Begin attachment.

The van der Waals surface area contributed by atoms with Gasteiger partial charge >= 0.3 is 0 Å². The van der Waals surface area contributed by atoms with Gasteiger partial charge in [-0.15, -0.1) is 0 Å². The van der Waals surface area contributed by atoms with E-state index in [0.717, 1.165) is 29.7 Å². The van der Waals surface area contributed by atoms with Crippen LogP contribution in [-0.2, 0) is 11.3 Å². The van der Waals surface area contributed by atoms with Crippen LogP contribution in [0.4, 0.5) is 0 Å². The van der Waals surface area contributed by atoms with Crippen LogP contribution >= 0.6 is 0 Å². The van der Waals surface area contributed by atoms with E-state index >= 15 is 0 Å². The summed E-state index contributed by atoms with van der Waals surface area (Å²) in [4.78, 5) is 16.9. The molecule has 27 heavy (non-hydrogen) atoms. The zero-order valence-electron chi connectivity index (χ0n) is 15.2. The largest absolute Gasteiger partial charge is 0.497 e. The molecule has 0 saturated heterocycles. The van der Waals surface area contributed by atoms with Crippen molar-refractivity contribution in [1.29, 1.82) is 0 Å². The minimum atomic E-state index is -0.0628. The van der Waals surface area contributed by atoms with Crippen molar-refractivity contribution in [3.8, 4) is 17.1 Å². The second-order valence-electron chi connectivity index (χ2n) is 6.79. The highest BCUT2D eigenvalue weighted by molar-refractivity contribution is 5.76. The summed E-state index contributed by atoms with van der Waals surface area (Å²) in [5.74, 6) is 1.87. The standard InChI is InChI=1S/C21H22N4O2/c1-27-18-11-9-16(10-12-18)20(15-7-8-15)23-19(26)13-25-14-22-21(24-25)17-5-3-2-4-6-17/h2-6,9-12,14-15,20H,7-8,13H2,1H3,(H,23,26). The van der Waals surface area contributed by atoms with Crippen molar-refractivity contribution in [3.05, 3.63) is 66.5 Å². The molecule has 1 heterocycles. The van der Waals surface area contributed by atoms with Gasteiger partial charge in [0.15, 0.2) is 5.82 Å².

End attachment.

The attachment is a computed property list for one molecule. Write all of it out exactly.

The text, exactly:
The van der Waals surface area contributed by atoms with Gasteiger partial charge >= 0.3 is 0 Å². The van der Waals surface area contributed by atoms with Gasteiger partial charge in [-0.15, -0.1) is 0 Å². The van der Waals surface area contributed by atoms with E-state index in [0.717, 1.165) is 29.7 Å². The van der Waals surface area contributed by atoms with Crippen LogP contribution in [-0.2, 0) is 11.3 Å². The van der Waals surface area contributed by atoms with Crippen LogP contribution in [0.4, 0.5) is 0 Å². The van der Waals surface area contributed by atoms with Crippen LogP contribution >= 0.6 is 0 Å². The van der Waals surface area contributed by atoms with E-state index >= 15 is 0 Å². The summed E-state index contributed by atoms with van der Waals surface area (Å²) in [4.78, 5) is 16.9. The molecule has 27 heavy (non-hydrogen) atoms. The zero-order valence-electron chi connectivity index (χ0n) is 15.2. The largest absolute Gasteiger partial charge is 0.497 e. The molecule has 0 saturated heterocycles. The van der Waals surface area contributed by atoms with Crippen molar-refractivity contribution in [1.29, 1.82) is 0 Å². The minimum atomic E-state index is -0.0628. The van der Waals surface area contributed by atoms with Crippen molar-refractivity contribution in [3.8, 4) is 17.1 Å². The second-order valence-electron chi connectivity index (χ2n) is 6.79. The highest BCUT2D eigenvalue weighted by molar-refractivity contribution is 5.76. The summed E-state index contributed by atoms with van der Waals surface area (Å²) in [5.74, 6) is 1.87. The standard InChI is InChI=1S/C21H22N4O2/c1-27-18-11-9-16(10-12-18)20(15-7-8-15)23-19(26)13-25-14-22-21(24-25)17-5-3-2-4-6-17/h2-6,9-12,14-15,20H,7-8,13H2,1H3,(H,23,26). The van der Waals surface area contributed by atoms with Crippen molar-refractivity contribution in [3.05, 3.63) is 66.5 Å². The molecule has 1 heterocycles. The van der Waals surface area contributed by atoms with Gasteiger partial charge in [0.15, 0.2) is 5.82 Å².